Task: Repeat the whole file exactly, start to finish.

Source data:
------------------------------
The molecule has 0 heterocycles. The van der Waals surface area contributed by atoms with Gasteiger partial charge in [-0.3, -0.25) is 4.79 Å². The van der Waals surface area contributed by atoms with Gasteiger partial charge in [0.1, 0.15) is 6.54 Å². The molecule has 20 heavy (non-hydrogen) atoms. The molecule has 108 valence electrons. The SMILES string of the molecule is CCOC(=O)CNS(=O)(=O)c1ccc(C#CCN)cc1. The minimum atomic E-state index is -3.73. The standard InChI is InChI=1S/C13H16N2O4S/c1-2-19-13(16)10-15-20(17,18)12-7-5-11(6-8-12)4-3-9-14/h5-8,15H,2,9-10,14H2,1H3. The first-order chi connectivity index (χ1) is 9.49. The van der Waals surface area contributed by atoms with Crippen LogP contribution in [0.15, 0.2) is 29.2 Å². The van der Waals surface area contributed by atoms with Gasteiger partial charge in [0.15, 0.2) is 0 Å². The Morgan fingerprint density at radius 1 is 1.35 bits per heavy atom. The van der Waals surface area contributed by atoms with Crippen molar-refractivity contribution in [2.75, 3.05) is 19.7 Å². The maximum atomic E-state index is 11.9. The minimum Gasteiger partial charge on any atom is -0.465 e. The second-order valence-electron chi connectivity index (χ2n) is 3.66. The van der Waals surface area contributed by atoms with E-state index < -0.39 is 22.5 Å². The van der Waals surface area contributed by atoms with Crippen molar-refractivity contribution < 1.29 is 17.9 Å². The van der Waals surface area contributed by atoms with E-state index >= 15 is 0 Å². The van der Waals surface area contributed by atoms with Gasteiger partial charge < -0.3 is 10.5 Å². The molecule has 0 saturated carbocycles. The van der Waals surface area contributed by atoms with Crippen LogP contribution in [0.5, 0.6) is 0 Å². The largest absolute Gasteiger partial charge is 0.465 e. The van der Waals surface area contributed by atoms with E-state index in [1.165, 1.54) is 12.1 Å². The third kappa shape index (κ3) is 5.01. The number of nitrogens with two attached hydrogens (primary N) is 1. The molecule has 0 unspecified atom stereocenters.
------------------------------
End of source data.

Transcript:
The molecule has 0 heterocycles. The van der Waals surface area contributed by atoms with Gasteiger partial charge in [-0.3, -0.25) is 4.79 Å². The van der Waals surface area contributed by atoms with Gasteiger partial charge in [0.1, 0.15) is 6.54 Å². The molecule has 20 heavy (non-hydrogen) atoms. The molecule has 108 valence electrons. The SMILES string of the molecule is CCOC(=O)CNS(=O)(=O)c1ccc(C#CCN)cc1. The minimum atomic E-state index is -3.73. The standard InChI is InChI=1S/C13H16N2O4S/c1-2-19-13(16)10-15-20(17,18)12-7-5-11(6-8-12)4-3-9-14/h5-8,15H,2,9-10,14H2,1H3. The first-order chi connectivity index (χ1) is 9.49. The van der Waals surface area contributed by atoms with Crippen LogP contribution in [0.15, 0.2) is 29.2 Å². The van der Waals surface area contributed by atoms with Gasteiger partial charge in [0.15, 0.2) is 0 Å². The Morgan fingerprint density at radius 1 is 1.35 bits per heavy atom. The van der Waals surface area contributed by atoms with Crippen molar-refractivity contribution in [2.75, 3.05) is 19.7 Å². The maximum atomic E-state index is 11.9. The minimum Gasteiger partial charge on any atom is -0.465 e. The second-order valence-electron chi connectivity index (χ2n) is 3.66. The van der Waals surface area contributed by atoms with E-state index < -0.39 is 22.5 Å². The van der Waals surface area contributed by atoms with Crippen molar-refractivity contribution < 1.29 is 17.9 Å². The van der Waals surface area contributed by atoms with E-state index >= 15 is 0 Å². The van der Waals surface area contributed by atoms with Gasteiger partial charge < -0.3 is 10.5 Å². The molecule has 0 saturated carbocycles. The van der Waals surface area contributed by atoms with Crippen LogP contribution in [0.5, 0.6) is 0 Å². The largest absolute Gasteiger partial charge is 0.465 e. The van der Waals surface area contributed by atoms with E-state index in [1.165, 1.54) is 12.1 Å². The third kappa shape index (κ3) is 5.01. The number of nitrogens with two attached hydrogens (primary N) is 1. The molecule has 0 unspecified atom stereocenters.